What's the best way to get big results from a small budget?
This Week's Challenge
Get big results from a small budget
My company is a small education institution with a small marketing budget to match. Our competitor, also in the same area, has lucked out with a budget that's 10 times larger than ours.
I've done the flyer routine and created a referral program in which a student gets $100 if a friend enrolls. We've sent press releases to the local media. I think I've run out of ideas that require little or no money. What other low-cost marketing strategies work well?
The following two Web-based activities support efforts to reach your target audience without eating up your budget:
- Write online content
- Advertise with search engines
Write Online Content
Preventing a Web site redesign from going in the wrong direction.
Sunil Shibad, creative director with The Flea Advertising & Marketing, suggests starting a blog. Blogger.com and Wordpress.org are free applications. "Run a competition targeted to students. The topic can be along the lines of 'What I Would Do as Principal of My School.' Offer a cool prize like an iPod or a cell phone," Shibad says.
Blogging provides the opportunity to connect with students and engage them. Talk about hot topics such as finding the right school, picking the right classes, and how to select a major. As you build an audience, add in the contest and mention students get $100 for referrals. MySpace—love it or hate it—attracts many students. They love it. Consider creating a page for the school and engage potential students. Have a contest posted there and on your own Web site to reach a greater audience.
Advertise With Search Engines
Another way to make your presence known is by using search advertising. Google and Yahoo will match searchers' keywords to serve up your ads, which will also show up on various Web sites that publish contextually relevant content. These advertising resources let users set up a budget and provide statistics on how well an ad works, making it easier to tweak the ads. The trick comes in finding the right budget, as bidding too low and also too high for keywords can hurt you more than help you.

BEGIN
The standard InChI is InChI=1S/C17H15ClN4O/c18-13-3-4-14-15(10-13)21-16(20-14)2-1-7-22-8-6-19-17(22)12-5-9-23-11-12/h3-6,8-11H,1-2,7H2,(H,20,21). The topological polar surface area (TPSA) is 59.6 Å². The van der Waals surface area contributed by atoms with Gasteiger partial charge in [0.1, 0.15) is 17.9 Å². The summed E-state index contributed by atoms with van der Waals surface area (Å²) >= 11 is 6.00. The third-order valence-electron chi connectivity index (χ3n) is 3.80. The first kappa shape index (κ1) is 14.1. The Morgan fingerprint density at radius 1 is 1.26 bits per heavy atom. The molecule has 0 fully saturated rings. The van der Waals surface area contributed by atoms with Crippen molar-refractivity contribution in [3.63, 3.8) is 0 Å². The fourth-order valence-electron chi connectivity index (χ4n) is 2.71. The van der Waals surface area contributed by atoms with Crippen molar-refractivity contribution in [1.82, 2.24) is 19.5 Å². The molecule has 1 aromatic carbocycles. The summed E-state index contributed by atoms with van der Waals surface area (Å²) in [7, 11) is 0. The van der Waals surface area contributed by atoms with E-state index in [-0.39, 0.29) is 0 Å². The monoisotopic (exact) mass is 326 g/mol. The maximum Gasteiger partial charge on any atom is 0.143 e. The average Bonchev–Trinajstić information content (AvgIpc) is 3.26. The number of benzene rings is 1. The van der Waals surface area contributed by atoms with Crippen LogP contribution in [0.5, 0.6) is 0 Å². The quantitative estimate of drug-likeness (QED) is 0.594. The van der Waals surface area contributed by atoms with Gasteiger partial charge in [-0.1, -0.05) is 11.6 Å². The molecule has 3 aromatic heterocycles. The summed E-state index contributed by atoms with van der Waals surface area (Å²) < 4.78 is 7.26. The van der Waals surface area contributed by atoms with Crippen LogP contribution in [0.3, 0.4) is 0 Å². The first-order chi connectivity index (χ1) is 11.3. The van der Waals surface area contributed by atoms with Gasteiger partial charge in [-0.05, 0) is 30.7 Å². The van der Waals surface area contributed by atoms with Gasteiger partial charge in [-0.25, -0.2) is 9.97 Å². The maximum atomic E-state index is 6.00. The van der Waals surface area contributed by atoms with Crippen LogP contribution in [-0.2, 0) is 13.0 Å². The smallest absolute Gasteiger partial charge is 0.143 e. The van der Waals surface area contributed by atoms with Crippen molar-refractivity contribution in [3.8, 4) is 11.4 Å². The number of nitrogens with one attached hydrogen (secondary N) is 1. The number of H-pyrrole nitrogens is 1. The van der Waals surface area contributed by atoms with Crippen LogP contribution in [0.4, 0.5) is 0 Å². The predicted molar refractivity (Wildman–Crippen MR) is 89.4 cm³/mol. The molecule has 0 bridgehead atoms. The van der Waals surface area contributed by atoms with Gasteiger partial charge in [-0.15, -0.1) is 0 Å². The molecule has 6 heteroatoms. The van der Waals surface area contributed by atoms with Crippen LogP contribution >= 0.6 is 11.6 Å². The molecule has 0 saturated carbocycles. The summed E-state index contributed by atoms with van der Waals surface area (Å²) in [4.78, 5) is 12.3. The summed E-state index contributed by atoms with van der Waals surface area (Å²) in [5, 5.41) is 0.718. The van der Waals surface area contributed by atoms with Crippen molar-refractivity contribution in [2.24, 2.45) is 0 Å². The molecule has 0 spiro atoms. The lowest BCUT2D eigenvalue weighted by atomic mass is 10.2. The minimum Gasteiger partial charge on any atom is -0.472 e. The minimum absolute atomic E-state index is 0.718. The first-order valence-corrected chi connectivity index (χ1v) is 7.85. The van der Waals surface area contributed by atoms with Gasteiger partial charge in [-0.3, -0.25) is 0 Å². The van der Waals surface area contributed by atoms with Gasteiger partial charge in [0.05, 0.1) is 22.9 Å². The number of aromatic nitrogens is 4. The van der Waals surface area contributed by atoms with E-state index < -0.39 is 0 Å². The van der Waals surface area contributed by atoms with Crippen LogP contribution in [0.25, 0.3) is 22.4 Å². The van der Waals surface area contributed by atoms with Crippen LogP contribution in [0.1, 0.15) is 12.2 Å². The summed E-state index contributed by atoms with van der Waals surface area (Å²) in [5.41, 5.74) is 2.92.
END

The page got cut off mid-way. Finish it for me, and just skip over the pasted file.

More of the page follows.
If you have no budget, start with writing articles that are published on various sites and have a link that leads back to yours. Then try search advertising when you get a decent budget. Simultaneously going both routes will improve your chance of getting results faster.
Next Marketing Challenge: Can You Help?
We plan to redesign our corporate site and the executives involved are neophytes. They enthusiastically share ideas and wants, but these are not standard practice in Web design.
I figure my best bet is to find information and resources on standard practices in business-to-business Web design, share it with them and hope they get the idea about what we need to consider. What are some resources or Web sites I should use to share with the executive team, or how else should I "gently" help them understand their ideas are off the mark?
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